Scattered thoughts on grief and memory

Last week I felt as if I was missing something and didn’t pause long enough figure out what it was. Now I know.

It has been 10 years since a friend died. The morning that I found out, I’d never imagine not remembering. The azalea bush outside my office window was my reminder. It always bloomed right around April 16, a reddish pink.

Ten years ago, April 16 was a Friday. My office phone rang that morning. “Michaela, this is Paul Hoover.” In the calmest voice, he broke the news. Matthew was dead.

The first person I told was Olivia, one of the residents at Advent House. I’m not sure who was next. As the day progressed, more students came by. We were mostly some version of numb-shock. At one time, I sat on the front steps. That’s when I noticed the azaleas. I don’t think I knew their name until they became my annual alarm clock.

No wonder Matthew didn’t reply to my text message which was either “Where are you?” or “Are you okay?”–I used to remember. He always checked in after returning from his weekly class at Southern, not because I asked him to but because that’s who he was, and I was trying hard not to worry.

Maybe it was that same Friday night. I didn’t go to paint the rock with the students—that had been his plan for a while. At the time the UTK art feature sat in what felt like a random area. Students would paint it whenever they wanted to. Sometimes it was so popular that as soon as one group was finished, another came on the scene. There seemed to be zero rules except “Paint me!”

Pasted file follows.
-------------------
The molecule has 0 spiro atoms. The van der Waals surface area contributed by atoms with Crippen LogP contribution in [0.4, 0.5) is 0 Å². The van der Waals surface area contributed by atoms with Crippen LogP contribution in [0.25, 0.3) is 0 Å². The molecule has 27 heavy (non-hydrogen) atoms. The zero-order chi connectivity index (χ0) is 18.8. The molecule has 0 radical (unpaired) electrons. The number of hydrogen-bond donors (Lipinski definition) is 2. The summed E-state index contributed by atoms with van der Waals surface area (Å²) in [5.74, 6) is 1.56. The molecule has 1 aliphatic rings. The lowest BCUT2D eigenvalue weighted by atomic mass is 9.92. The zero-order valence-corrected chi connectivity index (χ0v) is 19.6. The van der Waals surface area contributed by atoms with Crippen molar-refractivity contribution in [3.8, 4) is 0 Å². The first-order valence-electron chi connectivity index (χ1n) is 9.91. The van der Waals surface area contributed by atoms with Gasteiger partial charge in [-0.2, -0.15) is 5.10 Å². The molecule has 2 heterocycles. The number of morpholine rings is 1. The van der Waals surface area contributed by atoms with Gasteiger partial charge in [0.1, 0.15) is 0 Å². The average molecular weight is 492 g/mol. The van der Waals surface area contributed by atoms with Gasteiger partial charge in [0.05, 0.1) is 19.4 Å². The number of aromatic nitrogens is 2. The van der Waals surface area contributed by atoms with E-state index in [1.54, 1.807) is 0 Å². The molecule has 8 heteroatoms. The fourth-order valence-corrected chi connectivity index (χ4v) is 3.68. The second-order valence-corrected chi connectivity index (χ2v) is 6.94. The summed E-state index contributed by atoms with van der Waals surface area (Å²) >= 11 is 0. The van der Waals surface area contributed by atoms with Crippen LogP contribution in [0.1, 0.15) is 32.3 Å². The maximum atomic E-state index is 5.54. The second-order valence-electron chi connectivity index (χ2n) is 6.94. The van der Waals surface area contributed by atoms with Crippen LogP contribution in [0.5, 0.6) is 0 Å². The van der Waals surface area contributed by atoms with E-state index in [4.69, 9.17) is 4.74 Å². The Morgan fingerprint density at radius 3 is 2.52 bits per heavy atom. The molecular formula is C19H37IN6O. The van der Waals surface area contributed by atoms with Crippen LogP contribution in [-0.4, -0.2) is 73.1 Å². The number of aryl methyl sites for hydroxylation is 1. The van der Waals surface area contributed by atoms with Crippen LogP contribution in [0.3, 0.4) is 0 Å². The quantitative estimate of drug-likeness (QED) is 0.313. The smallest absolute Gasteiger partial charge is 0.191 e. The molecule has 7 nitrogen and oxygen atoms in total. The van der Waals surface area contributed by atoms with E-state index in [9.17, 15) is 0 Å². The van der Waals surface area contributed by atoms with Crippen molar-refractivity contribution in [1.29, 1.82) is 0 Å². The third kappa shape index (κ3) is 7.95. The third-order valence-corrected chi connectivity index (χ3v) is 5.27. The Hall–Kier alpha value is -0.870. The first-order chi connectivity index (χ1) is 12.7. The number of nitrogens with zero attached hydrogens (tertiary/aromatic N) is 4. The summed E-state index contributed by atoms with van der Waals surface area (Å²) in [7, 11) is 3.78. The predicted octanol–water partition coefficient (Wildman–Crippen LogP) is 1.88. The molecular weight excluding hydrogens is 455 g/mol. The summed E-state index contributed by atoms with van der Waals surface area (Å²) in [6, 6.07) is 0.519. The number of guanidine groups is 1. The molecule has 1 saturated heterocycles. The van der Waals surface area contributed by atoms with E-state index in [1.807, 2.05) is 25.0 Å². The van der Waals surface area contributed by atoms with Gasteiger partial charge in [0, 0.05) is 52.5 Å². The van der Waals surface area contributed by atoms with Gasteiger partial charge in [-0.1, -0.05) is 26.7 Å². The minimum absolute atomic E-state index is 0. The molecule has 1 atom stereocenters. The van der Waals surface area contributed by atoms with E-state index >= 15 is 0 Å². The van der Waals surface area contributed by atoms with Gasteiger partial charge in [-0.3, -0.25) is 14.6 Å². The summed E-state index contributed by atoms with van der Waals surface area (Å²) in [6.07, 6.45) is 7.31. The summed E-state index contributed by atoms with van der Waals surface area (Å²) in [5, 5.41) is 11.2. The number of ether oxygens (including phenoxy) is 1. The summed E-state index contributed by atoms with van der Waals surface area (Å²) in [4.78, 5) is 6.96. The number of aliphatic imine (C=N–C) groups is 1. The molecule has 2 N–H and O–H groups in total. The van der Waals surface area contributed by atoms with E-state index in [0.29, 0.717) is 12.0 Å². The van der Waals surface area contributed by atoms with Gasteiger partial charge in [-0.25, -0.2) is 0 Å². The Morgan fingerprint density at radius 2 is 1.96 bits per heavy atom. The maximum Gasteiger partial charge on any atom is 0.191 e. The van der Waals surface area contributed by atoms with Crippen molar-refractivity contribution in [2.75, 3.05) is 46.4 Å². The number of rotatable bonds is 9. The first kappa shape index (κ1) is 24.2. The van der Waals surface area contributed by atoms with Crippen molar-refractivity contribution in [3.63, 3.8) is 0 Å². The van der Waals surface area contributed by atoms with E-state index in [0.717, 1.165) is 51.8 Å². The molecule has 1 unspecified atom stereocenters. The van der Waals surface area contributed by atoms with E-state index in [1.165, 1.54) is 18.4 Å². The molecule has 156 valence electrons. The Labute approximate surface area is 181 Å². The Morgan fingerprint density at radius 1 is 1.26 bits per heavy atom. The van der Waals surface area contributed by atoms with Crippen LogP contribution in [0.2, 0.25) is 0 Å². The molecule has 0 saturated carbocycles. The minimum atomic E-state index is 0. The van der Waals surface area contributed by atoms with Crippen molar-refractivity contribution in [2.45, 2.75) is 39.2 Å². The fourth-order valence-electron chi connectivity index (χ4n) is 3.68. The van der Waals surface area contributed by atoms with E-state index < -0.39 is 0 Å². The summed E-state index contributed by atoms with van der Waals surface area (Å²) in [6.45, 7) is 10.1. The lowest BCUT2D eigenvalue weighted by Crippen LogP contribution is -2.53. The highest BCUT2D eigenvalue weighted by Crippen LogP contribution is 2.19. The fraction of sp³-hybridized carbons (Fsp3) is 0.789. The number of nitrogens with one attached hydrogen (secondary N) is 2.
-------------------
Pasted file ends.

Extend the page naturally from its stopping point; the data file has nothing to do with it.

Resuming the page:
I needed to be alone–it was all too much and just so strange.

Shock. Sadness. Mixed with a large dose of wanting to be…I don’t know the word…I knew I couldn’t be strong…I suppose it was more like strong enough…whatever “enough” meant…for all the students who hadn’t yet become my students. I’d only been there since September. I was comforting (or at least trying to comfort) them but the only one I was close to and could trust with my pain was dead. In just a few months, he’d become like a little brother/cousin. We laughed a lot. I’d pretend to fire him often.

I was driving home, crying as I turned off I-40 and onto Gallaher View Road to my apartment. A song played and I struggled to sing it through, wanting badly to believe its words.

You make all things new
Yes You make all things new
And I will follow You
Forward

Based on his career plans, Matthew Nam would have been a dentist. Based on his heart, he’d have a thriving practice.

Last week, I stopped by my church building for something. The azaleas were glorious.

 

 

 

Photo credit: Timothy Dykes

One Reply to “Scattered thoughts on grief and memory”

  1. Michaela, thank you. I too never thought not remembering would be an option. For years, the days leading up to April 16 would be deafening. Now, ten years, and they silently slid past, unfathomable to me then. Thank you for your words, for sharing.

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